“When Gessen speaks about autocracy, you listen.” —The New York Times
“The Platonic ideal of the anti-Trump Trump book.” —The Washington Post
As seen on MSNBC Morning Joe and heard on NPR All Things Considered: the bestselling, National Book Award-winning journalist offers an essential guide to understanding, resisting, and recovering from the ravages of our tumultuous times.
In the run-up to the 2016 election, Masha Gessen stood out from other journalists for the ability to convey the ominous significance of Donald Trump’s speech and behavior, unprecedented in a national candidate. Within forty-eight hours of his victory, the essay “Autocracy: Rules for Survival” had gone viral, and Gessen’s coverage of his norm-smashing presidency became essential reading for a citizenry struggling to wrap their heads around the unimaginable. Thanks to the special perspective that is the legacy of a Soviet childhood and two decades covering the resurgence of totalitarianism in Russia, Gessen has a sixth sense for signs of autocracy—and the unique cross-cultural fluency to delineate its emergence to Americans. This incisive book provides an indispensable overview of the calamitous trajectory of the past few years. Gessen not only highlights the corrosion of the media, the judiciary, and the cultural norms we hoped would save us but also tells us the story of how a short few years have changed us, from a people who saw ourselves as a nation of immigrants to a populace haggling over a border wall, heirs to a degraded sense of truth, meaning, and possibility. Surviving Autocracy is an inventory of ravages but also a beacon to recovery—or to enduring, and resisting, an ongoing assault.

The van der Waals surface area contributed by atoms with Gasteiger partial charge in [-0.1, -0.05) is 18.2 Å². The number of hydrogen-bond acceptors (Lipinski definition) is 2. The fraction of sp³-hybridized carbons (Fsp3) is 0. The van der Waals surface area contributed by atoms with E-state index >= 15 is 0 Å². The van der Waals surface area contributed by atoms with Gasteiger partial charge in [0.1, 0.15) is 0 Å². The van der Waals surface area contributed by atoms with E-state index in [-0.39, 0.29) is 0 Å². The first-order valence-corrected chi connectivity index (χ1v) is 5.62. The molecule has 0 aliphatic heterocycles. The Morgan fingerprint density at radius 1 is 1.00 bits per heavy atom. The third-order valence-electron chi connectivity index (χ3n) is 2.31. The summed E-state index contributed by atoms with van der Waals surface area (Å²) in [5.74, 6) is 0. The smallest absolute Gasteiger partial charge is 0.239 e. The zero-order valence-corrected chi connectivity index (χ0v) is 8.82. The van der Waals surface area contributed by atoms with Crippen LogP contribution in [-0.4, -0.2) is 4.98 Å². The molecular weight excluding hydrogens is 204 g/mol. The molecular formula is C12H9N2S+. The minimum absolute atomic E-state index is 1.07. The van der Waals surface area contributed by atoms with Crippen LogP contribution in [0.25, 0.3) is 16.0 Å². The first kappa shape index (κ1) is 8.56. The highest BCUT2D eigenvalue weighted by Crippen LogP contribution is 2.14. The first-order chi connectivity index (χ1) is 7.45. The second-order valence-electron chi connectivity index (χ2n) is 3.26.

National Book Award winner Gessen (The Future Is History) delivers a scathing indictment of the Trump administration's impact on "the American system of government." Drawing on Hungarian sociologist B lint Magyar's concept of "autocratic transformation," Gessen links Trump's dominance over the Republican Party; "disdain for excellence," particularly in the workings of government; manipulation of state institutions for personal gain; and packing of the federal courts with ultra-conservative judges to developments in "post-Communist countries" following the collapse of the Soviet Union. She also dissects Trump's anti-immigration rhetoric and castigates the U.S. media for normalizing the behavior of education secretary Betsy DeVos and other Trump appointees by "privileg neutrality above all else, including substance" and "plac artificial limits on a journalist's ability to observe reality." Gessen ends her brisk, trenchant account with a call for "political figures of powerful moral authority" (she nominates the four freshman congresswomen known as "the Squad") to combat Trumpism with a more inclusive and dignified vision of "America as it could be." Gessen's meticulous research and familiarity with the political and cultural history of post-Soviet Russia lend her arguments an authority lacking in other takedowns of Trump. Liberals looking to make sense of what they're up against in the 2020 elections should consider this a must-read.